The priesthood is the eternal power and authority of God.
Through the priesthood God created and governs the heavens
and the earth. Through this power He redeems and exalts
His children, bringing to pass “the immortality and eternal
life of man” (Moses 1:39).
Priesthood Authority Given to Men on Earth
God gives priesthood authority to worthy male members
of the Church so they can act in His name for the salvation of
His children. Priesthood holders can be authorized to preach
the gospel, administer the ordinances of salvation, and govern
the kingdom of God on the earth.
Male members of the Church may begin their priesthood
service when they reach the age of 12. They begin by holding
the Aaronic Priesthood, and they later may qualify to have
the Melchizedek Priesthood conferred on them. At different
stages in their lives and as they prepare themselves to receive
different responsibilities, they hold different offices in the
priesthood, such as deacon, teacher, or priest in the Aaronic
Priesthood and elder or high priest in the Melchizedek
Priesthood. (For specific information about the Aaronic and
Melchizedek Priesthoods, see pages 3–4 and 101–2.)
For a male member of the Church to hold the priesthood,
an authorized priesthood holder must confer it on him and
ordain him to an office in that priesthood (see Hebrews 5:4;
D&C 42:11; Articles of Faith 1:5).
Although the authority of the priesthood is bestowed
only on worthy male members of the Church, the blessings of
the priesthood are available to all—men, women, and children.
We all benefit from the influence of righteous priesthood
leadership, and we all have the privilege of receiving
the saving ordinances of the priesthood.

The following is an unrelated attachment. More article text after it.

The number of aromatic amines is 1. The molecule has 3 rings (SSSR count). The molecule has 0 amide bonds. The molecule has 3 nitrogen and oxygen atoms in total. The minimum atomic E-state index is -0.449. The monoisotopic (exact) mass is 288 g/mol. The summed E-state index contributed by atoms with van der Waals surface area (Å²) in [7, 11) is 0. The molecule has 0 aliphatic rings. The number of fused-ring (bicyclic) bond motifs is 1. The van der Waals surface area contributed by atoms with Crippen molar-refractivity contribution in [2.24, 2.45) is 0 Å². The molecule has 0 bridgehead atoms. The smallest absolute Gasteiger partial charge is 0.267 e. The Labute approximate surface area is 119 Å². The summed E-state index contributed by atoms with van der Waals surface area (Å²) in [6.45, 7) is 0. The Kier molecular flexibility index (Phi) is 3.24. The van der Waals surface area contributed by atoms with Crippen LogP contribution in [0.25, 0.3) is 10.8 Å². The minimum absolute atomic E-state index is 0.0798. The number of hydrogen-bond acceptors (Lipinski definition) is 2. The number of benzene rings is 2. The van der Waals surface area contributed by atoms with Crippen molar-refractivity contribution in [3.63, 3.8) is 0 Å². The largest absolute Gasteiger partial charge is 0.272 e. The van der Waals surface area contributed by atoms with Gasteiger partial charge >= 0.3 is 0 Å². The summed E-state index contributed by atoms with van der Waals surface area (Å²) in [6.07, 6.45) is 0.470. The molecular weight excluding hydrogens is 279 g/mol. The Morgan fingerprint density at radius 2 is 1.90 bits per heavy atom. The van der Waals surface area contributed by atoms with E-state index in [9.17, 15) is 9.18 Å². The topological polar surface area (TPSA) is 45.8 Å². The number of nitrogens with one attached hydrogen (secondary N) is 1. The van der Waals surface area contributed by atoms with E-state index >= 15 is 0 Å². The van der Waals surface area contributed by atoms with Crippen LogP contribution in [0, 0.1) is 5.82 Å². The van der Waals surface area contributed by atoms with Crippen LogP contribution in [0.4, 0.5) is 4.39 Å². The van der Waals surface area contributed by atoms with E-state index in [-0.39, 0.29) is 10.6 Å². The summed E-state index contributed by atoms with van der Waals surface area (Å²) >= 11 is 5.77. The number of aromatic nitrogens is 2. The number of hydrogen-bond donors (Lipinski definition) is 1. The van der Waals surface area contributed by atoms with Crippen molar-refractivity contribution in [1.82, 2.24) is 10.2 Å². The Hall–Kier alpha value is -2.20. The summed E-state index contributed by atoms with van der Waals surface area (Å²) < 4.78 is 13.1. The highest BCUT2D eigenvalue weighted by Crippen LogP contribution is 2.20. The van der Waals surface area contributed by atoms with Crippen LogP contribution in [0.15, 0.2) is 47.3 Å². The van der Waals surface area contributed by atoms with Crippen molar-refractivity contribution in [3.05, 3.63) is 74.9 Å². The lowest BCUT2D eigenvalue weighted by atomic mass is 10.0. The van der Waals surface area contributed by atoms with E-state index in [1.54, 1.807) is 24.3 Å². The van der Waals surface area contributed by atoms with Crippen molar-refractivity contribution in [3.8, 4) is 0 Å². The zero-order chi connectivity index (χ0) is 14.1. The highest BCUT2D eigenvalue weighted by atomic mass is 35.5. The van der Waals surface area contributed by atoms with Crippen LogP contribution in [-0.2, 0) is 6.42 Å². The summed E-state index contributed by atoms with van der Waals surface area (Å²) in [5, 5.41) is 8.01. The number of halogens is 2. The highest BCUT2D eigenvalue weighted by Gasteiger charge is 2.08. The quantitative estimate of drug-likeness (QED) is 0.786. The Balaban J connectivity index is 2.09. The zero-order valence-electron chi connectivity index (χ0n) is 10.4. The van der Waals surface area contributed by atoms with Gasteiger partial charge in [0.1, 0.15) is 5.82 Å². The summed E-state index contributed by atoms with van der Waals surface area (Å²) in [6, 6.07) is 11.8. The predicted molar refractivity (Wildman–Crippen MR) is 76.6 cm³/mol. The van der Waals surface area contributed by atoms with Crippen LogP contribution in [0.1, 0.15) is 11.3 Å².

Priesthood and the Family
The most important exercise of the priesthood takes
place in the family. Each husband and father in the Mormon Church should strive to be worthy to hold the Melchizedek
Priesthood. With his wife as an equal partner, he presides in
righteousness and love, serving as the family’s spiritual
leader. He leads the family in regular prayer, scripture study,
and family home evening. He works with his wife to teach the
children and help them prepare to receive the ordinances of
salvation (see D&C 68:25–28). He gives priesthood blessings
for direction, healing, and comfort.
Many members do not have faithful Melchizedek
Priesthood holders in their homes. However, through the
service of home teachers and priesthood leaders, all members
of the Church can enjoy the blessings of priesthood power in
A priesthood quorum is an organized group of brethren
who hold the same priesthood office. The primary purposes
of quorums are to serve others, build unity and brotherhood,
and instruct one another in doctrines, principles, and duties.
Quorums exist at all levels of Church organization. The
President of the Church and his counselors form the Quorum of
the First Presidency. The Twelve Apostles also form a quorum.
Seventies, both General Authorities and Area Authorities, are
organized into quorums. Each stake president presides over a
quorum of high priests, made up of all the high priests in the
stake. Each ward or branch normally has quorums of elders,
priests, teachers, and deacons. High priests are also organized
in wards, serving in high priests groups.
From the time priesthood holders are ordained to the
office of teacher, they have the opportunity and responsibility
to serve as home teachers. In this way they work toward fulfilling
their duty to “watch over the church always, and be
with and strengthen them” (D&C 20:53).
Home teachers have a sacred duty to be the Church’s first
source of help to individuals and families. They visit their
assigned members at least monthly. In serving and visiting
their assigned members, they support parents in their responsibilities, teach the gospel to each family member, nurture
friendships, and help members prepare to receive temple
ordinances and live worthy of the blessings of the gospel.
Leaders in wards and branches ensure that home teachers
are assigned to each family or individual. They follow up